In the center of Geneseo, right in the middle of the street is a large round fountain, with a bronze statue of a sitting bear, holding a lantern. This is the Wadsworth Fountain. It was built for Emmeline Wadsworth, an animal lover, and the fountain was intended as a watering trough for horses.

The Wadsworth brothers built their homes at either end of Main Street, then recruited others to move to the town and assisted them in building their homes.

Note the dead squirrel draped across the bears nose. Heaven forbid anyone should go hungry in Geneseo.The bear which remains  remains the iconic symbol of the town, holding it’s  $15,000  lantern — a working replica of the original — has inspired an annual teddy bear parade.

While visiting Geneseo stop for breakfast at the Bank Street Café and Grill.The Café is easy to locate — right across from the famous fountain bearing the Bear.

Most wonderful Blueberry Pancakes

Most wonderful Blueberry Pancakes

The Bank Street Cafe & Grill is no ordinary eatery. Nothing at Bank Street has been pre-processed. Everything is home-made from scratch. Breakfast is served all day long, and I enjoyed the best (and biggest) blueberry pancakes ever. They are also known for their angus beef burgers.

The village is making a proposal to widen the sidewalks at the three sides of the Bear Fountain and create a small outdoor cafe spot with tables and chairs opposite his restaurant. That would give the town even more character.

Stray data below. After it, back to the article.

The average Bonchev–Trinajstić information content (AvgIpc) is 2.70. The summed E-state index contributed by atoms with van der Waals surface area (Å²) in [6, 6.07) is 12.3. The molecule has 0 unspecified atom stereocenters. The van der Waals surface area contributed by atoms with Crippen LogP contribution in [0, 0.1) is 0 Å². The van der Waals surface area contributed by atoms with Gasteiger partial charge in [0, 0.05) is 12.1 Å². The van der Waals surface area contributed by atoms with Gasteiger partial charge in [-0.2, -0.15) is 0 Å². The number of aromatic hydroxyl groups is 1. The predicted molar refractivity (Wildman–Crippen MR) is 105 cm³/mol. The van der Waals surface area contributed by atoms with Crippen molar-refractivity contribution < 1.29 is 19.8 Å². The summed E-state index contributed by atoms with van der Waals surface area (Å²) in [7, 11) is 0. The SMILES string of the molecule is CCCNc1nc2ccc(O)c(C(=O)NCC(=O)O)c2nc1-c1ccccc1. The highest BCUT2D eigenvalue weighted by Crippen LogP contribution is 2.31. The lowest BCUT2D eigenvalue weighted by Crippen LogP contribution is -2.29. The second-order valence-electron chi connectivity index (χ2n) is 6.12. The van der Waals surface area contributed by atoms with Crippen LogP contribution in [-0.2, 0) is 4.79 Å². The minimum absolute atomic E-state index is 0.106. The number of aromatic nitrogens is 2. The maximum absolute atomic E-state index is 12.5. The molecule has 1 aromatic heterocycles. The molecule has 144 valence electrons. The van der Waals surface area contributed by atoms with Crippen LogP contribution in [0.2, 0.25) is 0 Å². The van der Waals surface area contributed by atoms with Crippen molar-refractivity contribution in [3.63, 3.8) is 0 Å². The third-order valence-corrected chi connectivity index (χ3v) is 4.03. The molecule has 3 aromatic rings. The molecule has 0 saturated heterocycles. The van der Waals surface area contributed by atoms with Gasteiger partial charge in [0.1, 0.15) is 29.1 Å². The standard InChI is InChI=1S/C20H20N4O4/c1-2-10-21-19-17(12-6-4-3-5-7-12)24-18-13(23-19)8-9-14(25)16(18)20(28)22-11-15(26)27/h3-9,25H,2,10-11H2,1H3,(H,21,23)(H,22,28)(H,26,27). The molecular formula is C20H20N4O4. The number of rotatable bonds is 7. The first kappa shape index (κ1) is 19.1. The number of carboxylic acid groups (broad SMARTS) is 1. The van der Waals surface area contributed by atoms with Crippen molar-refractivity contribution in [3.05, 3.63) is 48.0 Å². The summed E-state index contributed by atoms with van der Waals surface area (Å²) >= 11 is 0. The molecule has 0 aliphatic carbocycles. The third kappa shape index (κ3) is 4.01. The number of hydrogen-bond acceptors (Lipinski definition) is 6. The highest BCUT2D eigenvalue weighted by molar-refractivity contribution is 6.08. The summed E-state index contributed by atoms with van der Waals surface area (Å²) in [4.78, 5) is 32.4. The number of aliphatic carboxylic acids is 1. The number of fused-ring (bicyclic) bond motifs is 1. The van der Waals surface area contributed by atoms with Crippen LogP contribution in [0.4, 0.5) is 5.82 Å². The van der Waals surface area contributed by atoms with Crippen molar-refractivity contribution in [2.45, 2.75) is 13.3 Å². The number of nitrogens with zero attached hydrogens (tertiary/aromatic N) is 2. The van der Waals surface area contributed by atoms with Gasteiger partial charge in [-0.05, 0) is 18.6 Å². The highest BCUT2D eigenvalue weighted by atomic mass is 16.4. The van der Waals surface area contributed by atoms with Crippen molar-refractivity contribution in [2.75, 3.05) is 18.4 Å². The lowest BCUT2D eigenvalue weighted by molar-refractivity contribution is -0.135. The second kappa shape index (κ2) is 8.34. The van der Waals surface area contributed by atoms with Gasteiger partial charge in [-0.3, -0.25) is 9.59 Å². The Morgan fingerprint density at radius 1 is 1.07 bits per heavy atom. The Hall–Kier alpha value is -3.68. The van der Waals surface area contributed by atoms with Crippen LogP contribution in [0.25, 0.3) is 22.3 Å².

The Bank Street Café is open 7 a.m. to 7 p.m. Tuesdays through Sundays

March 24, 2013 at 8:00 am 1 comment

A Seneca Falls: His Story

view from the canal

View of downtown Senca Falls from the Sculpture Trail

A fabulous post from Not That Geneva:

Seneca Falls Still Matters

Posted on January 27, 2013

I’ve been living in Geneva for a year and a half and I keep meaning to write a post about Seneca Falls, NY.  I was reminded of this intention when Obama referenced it in hisInauguration Address this past week.  Here’s what President Obama had to say:

We, the people, declare today that the most evident of truths – that all of us are created equal – is the star that guides us still; just as it guided our forebears through Seneca Falls, and Selma, and Stonewall; just as it guided all those men and women, sung and unsung, who left footprints along this great Mall, to hear a preacher say that we cannot walk alone; to hear a King proclaim that our individual freedom is inextricably bound to the freedom of every soul on Earth …..

Take the time to visit Seneca Falls.

Seneca Falls Sculpture Trail

January 27, 2013 at 12:48 pm Leave a comment

Lucien Morin Park — Guided Hikes Unlock the Secrets of the Trail

It’s nice to take a hike, even nicer when you have an experienced guide to share everything you would ever want to know about the plants and the history of the area.

I took a hike with the Penfield Trails Committee to learn more about Lucien Morin Park, aka the Ellison Park Wetland aka The Rifle Range Trail. The Rifle Range Trail is so named because it passes what remains of a rifle range and pistol range formerly used by the National Guard and State Police, during WWII.

Continue Reading October 14, 2012 at 3:39 pm Leave a comment

Rochester’s Four Corners — A Present From the Past

Finger Lakes Summer

Ornate exterior of the Powers Building